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Calling all Dingwall owners...

Discussion in 'Basses [BG]' started by xrob, Jul 17, 2005.

  1. xrob


    Feb 12, 2003
    Northern VA
    Hi all,

    I'm trying to solicit as many opinions on this as possible, so you'll probably be seeing this question on a few other forums, so thanks in advance for your patience.

    I am currently playing a 2001 Afterburner I (according to Sheldon, the 2nd one made) and I can't tell you how much I enjoy this bass.

    Yet, after looking at nothing but Dingwalls these past few weeks, I find the need to upgrade and try something a little higher up the chain.

    I'm looking at either a Z1 or Z2 (don't think I can afford a Prima) and wanted to know the differences in tone between the two. I know about the pickup placement, but is there anything else that the PLAYERS would notice? I'm most likely not going to be able to play one before ordering, so I wanted to get as much info as possible. I'm going to be talking to both Sheldon & Barry, but wanted to hear from the owners too.

    From first glance, I was thinking about the Z2, primarily because my main finger position is right where the neck meets the body.

    Any and all suggestions/opinions/input would be most appreciated.


    do you FU?
  2. Geoff St. Germaine

    Geoff St. Germaine Commercial User

    The Afterburners are great basses, there's no doubt about that.

    I've owned a couple of Primas and a Z2. I wouldn' really know how to comment about the differences in tone between them and an Afterburner. Between the Z2 and Prima I found there to be a difference in mids, the Prima having more as compared to the ash bodied Z2.

    I'll leave tone comparisons between the ABs an the Z and Prima series basses to someone who's owned both. If there is someone like that.
  3. While we're calling to the Dingwall peeps, I would like to know what you all think about the ABII and what the tone is like, that is if it compares to any other bass builder on the market. I've never been fortunate enough to see a Dingwall in person, but I must say, they're a top my list of GAS basses right now, and there's something about that Bubinga bass that grabs me.
  4. JayAmel

    JayAmel Moderator Staff Member Supporting Member

    Mar 3, 2002
    Carcassonne, France
    If you allow me...

    My main question (in fact a couple of 2 related questions) about Dingwalls is :

    - Is it easy to get used to the fanned frets ?
    - When you get used to them, is it easy to switch from a Dingwall to another "normal" bass ?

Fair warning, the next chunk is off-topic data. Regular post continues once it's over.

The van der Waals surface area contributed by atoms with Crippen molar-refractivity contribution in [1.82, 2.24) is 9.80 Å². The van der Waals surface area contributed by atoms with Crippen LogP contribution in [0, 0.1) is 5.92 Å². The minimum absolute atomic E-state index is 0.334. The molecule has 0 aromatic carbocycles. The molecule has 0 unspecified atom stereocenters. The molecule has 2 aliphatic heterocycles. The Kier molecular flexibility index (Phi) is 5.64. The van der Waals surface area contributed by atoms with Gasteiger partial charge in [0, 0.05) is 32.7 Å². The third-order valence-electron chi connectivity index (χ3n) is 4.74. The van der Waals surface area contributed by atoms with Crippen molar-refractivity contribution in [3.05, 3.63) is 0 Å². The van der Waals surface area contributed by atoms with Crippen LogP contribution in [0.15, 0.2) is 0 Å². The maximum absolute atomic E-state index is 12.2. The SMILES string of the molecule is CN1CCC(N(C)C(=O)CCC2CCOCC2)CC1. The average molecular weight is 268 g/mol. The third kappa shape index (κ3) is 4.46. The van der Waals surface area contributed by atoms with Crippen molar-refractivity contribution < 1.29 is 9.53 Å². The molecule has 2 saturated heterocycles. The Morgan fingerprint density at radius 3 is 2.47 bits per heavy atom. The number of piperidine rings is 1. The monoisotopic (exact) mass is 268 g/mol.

Many thanks
  5. Juneau


    Jul 15, 2004
    Dallas, TX.

    I wish I could help, but I have no experience at all with the Z-series. I would suggest if you didnt know about it, to check out the Super J's as well that are new.


    I wouldnt know what else to compare it too. I actually havent played an AB-II, but mine blows people away all the time and its passive. Adding an active EQ could only help IMO and give you more options. You can hear sound clips of mine in the link in my Sig if you like.


    Yes, in about 5 minutes you wont notice them much. And yes, its not that difficult going back and forth, as long as your comfortable with both basses in the first place. Like your current bass you know really well, and a Dingwall after you've played on it a while.
  6. Okay I'll see what i can do....
    I've played older Abs (2001 model-0042) and a new Ab- the major difference was the pickups (Barts vs FD --huge difference there) as well as the neck construction- slightly noticable difference.
    I was also lucky enough to play a vodoo bass (I believe these were older Z1-had a cellohip). Anyway I believe the major difference was more complex tone. The higher priced Dingwalls had more going on w/ the tone; more mids, more dynamics.They also had active preamps-which allowed for more manipulation of the tone. Thats about what i remember
    Whats great about an AB bass is you get 2/3 of the Dingwall tone for less than 1/2 of the high price Dingwall bass. I've not played an ABII.
    As for which z1 or 2 is whats your looking for...wow...what a great dilemma to be in

    As for gettin used to playing fanned frets, consider it will take you.....about the time it takes you to read this thread, under 5 mins. Until Sheldon built my SuperJ, I rountinely played a ABI fretless (37" scale, and swapped over to a Fender Urge bass (32" scale standard frets). It was NO big deal.
    In regards to "B" sting (sinces thats really the reason why you buy a 5 string bass), I've not found another bass in the same pricepoint as an Ab w/such a musical, articulate, playable B.
  7. Geoff St. Germaine

    Geoff St. Germaine Commercial User

    I totally agree with Frank on this one. You can get used to Fanned Frets in no time. My buddy Nateo came with me to the Dingwall shop last week. He tried a Super J and he just sat down and started playing it. He was pretty amazed. I think he said that it was easier at first that he didn't really look down at the fretboard. Needless to say he was surprised that it is actually very easy to get used to a Novax board.